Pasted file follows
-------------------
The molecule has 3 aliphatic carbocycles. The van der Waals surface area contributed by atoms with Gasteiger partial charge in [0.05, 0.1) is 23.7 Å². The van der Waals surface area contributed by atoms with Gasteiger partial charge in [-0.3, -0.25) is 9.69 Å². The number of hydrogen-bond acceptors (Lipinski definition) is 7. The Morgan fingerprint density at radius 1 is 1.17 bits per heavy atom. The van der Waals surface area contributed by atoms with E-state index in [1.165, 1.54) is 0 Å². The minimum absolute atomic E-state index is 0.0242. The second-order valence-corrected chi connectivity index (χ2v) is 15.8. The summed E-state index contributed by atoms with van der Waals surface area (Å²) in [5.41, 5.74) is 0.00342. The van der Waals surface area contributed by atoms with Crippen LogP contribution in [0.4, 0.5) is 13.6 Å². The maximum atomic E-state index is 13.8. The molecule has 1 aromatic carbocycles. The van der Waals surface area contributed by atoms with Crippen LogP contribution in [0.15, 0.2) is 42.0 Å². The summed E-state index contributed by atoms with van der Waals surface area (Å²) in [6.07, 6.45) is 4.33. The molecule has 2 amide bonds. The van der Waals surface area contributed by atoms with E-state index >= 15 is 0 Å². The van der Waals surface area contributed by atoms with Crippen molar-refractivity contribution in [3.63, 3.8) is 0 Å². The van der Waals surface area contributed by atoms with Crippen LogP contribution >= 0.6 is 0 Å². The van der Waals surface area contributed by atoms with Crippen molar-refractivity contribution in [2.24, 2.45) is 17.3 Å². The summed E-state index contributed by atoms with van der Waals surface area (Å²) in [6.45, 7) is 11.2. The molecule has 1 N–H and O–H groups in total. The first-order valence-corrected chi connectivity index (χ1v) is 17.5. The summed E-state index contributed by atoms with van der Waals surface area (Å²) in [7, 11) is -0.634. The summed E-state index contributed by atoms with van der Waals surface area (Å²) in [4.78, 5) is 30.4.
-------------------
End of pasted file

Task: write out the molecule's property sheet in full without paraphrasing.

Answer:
The molecule has 3 aliphatic carbocycles. The van der Waals surface area contributed by atoms with Gasteiger partial charge in [0.05, 0.1) is 23.7 Å². The van der Waals surface area contributed by atoms with Gasteiger partial charge in [-0.3, -0.25) is 9.69 Å². The number of hydrogen-bond acceptors (Lipinski definition) is 7. The Morgan fingerprint density at radius 1 is 1.17 bits per heavy atom. The van der Waals surface area contributed by atoms with E-state index in [1.165, 1.54) is 0 Å². The minimum absolute atomic E-state index is 0.0242. The second-order valence-corrected chi connectivity index (χ2v) is 15.8. The summed E-state index contributed by atoms with van der Waals surface area (Å²) in [5.41, 5.74) is 0.00342. The van der Waals surface area contributed by atoms with Crippen LogP contribution in [0.4, 0.5) is 13.6 Å². The maximum atomic E-state index is 13.8. The molecule has 1 aromatic carbocycles. The van der Waals surface area contributed by atoms with Crippen LogP contribution in [0.15, 0.2) is 42.0 Å². The summed E-state index contributed by atoms with van der Waals surface area (Å²) in [6.07, 6.45) is 4.33. The molecule has 2 amide bonds. The van der Waals surface area contributed by atoms with E-state index >= 15 is 0 Å². The van der Waals surface area contributed by atoms with Crippen molar-refractivity contribution in [3.63, 3.8) is 0 Å². The van der Waals surface area contributed by atoms with Crippen LogP contribution >= 0.6 is 0 Å². The van der Waals surface area contributed by atoms with Crippen molar-refractivity contribution in [2.24, 2.45) is 17.3 Å². The summed E-state index contributed by atoms with van der Waals surface area (Å²) in [6.45, 7) is 11.2. The molecule has 1 N–H and O–H groups in total. The first-order valence-corrected chi connectivity index (χ1v) is 17.5. The summed E-state index contributed by atoms with van der Waals surface area (Å²) in [7, 11) is -0.634. The summed E-state index contributed by atoms with van der Waals surface area (Å²) in [4.78, 5) is 30.4.